They call me SingleInMy30s, and I am a serial monogamist.
It boggles my mind to think that I have spent 13 of the last 16 years of my life in a serious, committed relationship. Beyond that, for one year I mourned the loss of the four-year relationship. And the remaining two years of my adult romantic life (if we start at age 17 ½), I spent dating and searching for the partner who would stick.
I have been looking for that best friend and passionate lover and tender partner who would stick by my side through thick and thin, through the ups and downs of the rollercoaster of life. Stick with us through courtship and marriage, family shenanigans and creating a family of our own and supporting each other through the inevitable transitions we each would go through over the course of life.
At times, I have been so busy looking for that, I have sacrificed looking to find my own self. I believe I know who I am, what I stand for and what I believe. However, years of dating man-boys with domineering personalities sometimes threatened to extinguish the spark that was the unique spitfire of me. In a way, being sick and single while I am forced to make my recovery has been my salvation.
I read whatever I want to read—be it serious literary fiction or young adult graphic novels, critical commentary on the Western food diet or books on how to have a strong spiritual life—for as long as I want. I can explore all these interests without anyone batting an eye. I can stay up until 3 a.m. in the morning reading without anyone complaining. I can write my missives on whatever topic strikes my fancy at whatever hour it pops into my head.
I can watch political documentaries in the middle of the day and blog about them in the afternoon without someone saying, “Are you getting paid for that?” I can watch marathons of entire seasons of Brothers & Sisters, Parenthood, Game of Thrones and Small Ideas for a Big Planet. If I get hungry in the middle of the night, I grab food to snarf in bed.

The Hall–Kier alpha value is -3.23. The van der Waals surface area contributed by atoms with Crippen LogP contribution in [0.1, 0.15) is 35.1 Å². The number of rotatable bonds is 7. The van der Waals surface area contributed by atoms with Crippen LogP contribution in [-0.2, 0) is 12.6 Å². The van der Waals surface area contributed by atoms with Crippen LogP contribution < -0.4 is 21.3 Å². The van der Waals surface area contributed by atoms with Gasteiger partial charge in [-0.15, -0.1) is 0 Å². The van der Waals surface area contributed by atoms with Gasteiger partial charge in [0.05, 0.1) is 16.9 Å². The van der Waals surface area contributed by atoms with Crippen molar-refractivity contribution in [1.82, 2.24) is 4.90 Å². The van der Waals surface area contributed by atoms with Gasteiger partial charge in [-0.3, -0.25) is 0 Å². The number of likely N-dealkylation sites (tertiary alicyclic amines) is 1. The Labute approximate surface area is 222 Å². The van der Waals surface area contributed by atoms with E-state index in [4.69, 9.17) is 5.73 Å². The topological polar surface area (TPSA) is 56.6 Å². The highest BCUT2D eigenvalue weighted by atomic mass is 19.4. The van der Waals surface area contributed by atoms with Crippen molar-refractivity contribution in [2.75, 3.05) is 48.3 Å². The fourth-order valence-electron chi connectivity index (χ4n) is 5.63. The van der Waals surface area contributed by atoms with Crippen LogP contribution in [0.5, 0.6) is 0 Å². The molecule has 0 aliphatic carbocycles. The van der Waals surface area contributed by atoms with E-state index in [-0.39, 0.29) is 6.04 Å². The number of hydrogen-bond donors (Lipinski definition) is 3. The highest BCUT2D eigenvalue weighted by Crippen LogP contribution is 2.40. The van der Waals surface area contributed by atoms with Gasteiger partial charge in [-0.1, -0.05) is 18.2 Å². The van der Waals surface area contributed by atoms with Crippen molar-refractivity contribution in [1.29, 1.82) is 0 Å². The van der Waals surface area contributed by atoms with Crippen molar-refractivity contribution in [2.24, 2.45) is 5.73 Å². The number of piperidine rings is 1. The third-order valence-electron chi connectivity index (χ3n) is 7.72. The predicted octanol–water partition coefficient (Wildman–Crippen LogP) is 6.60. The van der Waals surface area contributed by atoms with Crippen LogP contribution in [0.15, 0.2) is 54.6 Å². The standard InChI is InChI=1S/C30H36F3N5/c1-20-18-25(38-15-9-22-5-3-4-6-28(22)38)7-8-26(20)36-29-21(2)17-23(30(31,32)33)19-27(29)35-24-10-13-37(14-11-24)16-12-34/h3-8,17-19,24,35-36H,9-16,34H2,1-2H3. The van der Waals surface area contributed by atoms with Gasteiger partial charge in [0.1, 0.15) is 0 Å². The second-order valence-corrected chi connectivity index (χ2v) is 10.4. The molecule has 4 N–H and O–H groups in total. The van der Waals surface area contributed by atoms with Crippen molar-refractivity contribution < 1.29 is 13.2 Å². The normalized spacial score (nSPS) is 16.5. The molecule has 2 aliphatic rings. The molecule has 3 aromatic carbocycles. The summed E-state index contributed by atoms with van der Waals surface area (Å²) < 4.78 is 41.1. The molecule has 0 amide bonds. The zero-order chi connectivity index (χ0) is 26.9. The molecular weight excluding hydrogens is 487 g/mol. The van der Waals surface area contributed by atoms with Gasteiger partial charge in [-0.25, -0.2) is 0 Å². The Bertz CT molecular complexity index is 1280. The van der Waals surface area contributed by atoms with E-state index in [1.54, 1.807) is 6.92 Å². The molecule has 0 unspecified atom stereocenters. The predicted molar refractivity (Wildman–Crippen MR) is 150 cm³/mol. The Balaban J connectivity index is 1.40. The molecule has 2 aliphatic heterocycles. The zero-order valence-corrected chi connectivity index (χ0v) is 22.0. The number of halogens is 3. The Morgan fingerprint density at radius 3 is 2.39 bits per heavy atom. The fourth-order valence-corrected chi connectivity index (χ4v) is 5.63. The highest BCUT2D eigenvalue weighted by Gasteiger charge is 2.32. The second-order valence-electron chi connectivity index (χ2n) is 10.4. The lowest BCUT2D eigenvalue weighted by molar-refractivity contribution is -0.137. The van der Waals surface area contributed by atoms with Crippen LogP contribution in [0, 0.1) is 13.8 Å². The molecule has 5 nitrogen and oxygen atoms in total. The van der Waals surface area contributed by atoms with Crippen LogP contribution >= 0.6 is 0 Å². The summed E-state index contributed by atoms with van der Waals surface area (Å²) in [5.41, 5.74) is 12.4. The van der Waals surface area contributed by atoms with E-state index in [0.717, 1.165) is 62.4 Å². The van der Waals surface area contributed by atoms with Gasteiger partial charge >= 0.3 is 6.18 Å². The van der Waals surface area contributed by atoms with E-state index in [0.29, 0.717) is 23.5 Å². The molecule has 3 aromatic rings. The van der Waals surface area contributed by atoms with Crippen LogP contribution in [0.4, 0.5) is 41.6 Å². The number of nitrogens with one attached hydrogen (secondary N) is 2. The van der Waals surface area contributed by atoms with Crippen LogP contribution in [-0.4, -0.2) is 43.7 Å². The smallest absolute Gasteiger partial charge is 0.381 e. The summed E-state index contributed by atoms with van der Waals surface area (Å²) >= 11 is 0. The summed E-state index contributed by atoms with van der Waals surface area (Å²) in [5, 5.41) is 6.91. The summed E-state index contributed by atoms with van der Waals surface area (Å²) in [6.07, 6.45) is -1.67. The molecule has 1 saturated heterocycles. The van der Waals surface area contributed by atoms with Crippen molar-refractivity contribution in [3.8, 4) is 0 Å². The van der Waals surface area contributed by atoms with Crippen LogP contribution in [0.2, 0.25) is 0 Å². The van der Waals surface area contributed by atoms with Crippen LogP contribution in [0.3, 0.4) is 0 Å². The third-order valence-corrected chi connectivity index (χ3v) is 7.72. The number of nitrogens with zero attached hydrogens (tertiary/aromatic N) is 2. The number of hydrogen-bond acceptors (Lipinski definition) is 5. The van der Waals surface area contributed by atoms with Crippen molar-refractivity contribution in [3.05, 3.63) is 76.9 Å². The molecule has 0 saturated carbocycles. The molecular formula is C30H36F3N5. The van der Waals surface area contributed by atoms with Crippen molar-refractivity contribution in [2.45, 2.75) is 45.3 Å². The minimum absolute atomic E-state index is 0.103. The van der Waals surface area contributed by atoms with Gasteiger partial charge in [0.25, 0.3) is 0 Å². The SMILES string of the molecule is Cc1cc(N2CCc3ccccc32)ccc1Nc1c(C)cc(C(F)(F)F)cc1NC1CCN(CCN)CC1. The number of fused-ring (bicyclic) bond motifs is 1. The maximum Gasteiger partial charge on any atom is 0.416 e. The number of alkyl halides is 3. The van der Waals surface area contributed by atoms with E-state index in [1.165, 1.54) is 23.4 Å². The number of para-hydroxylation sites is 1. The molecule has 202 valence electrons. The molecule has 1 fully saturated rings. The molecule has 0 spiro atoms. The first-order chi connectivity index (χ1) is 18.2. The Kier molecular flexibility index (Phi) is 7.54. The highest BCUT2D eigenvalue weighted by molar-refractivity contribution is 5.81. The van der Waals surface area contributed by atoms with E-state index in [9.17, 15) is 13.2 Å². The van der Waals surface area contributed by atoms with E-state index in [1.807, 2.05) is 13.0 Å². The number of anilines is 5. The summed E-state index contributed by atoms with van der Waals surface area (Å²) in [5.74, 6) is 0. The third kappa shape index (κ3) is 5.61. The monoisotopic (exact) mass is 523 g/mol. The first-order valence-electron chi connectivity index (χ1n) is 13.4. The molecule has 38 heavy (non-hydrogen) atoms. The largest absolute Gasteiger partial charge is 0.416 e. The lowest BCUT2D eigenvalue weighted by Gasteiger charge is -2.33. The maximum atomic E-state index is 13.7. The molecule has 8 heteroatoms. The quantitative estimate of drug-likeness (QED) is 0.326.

If I were not on leave from work, I’d have all the time in the world to cover the bevy of cool events that occur over the weekend—events I always missed spending my entire weekend at a boyfriend’s house.
I can talk to my friends and see them when my body allows, without feeling like I am stealing any of my time away from my boyfriend—with limited energy for many years, I constantly had to make choices about who to squeeze into the few blocks of time when I was able to be out and about and social. Inevitably, someone was always being left out.
Now, I have plenty of time with my family, and I can appreciate them more as individuals instead of “characters” to complain about in a story to other people. I can find time to support my friend as she embarks as laughter yoga instructor. I can go over my musician friend’s house and jam with her and other female musicians—once I am feeling stronger.
There’s time. So much time. Maybe too much time. My mind is always thinking, plotting. What am I going to do with the next stage of my life? I’m not tied down anymore. As I begin to heal, I want to go back for my master’s. But there are steps to take before then, but how will I go about doing them? Where will I do it? Which program is best for me?
I’m a 33-years-old single woman. Probably the most single I’ve been in a very long time. I know that I might not be 100 percent healthy in my lifetime. I recognize I will probably have challenges having children. I realize the clock is ticking for certain things.
Or maybe, if I am brave enough I will have the courage to just take the batteries out of the clock, and look at the journey in a completely different light. It’s a bit terrifying, but also incredibly exciting. I can’t help feeling a sense of exhilaration thinking, What’s next?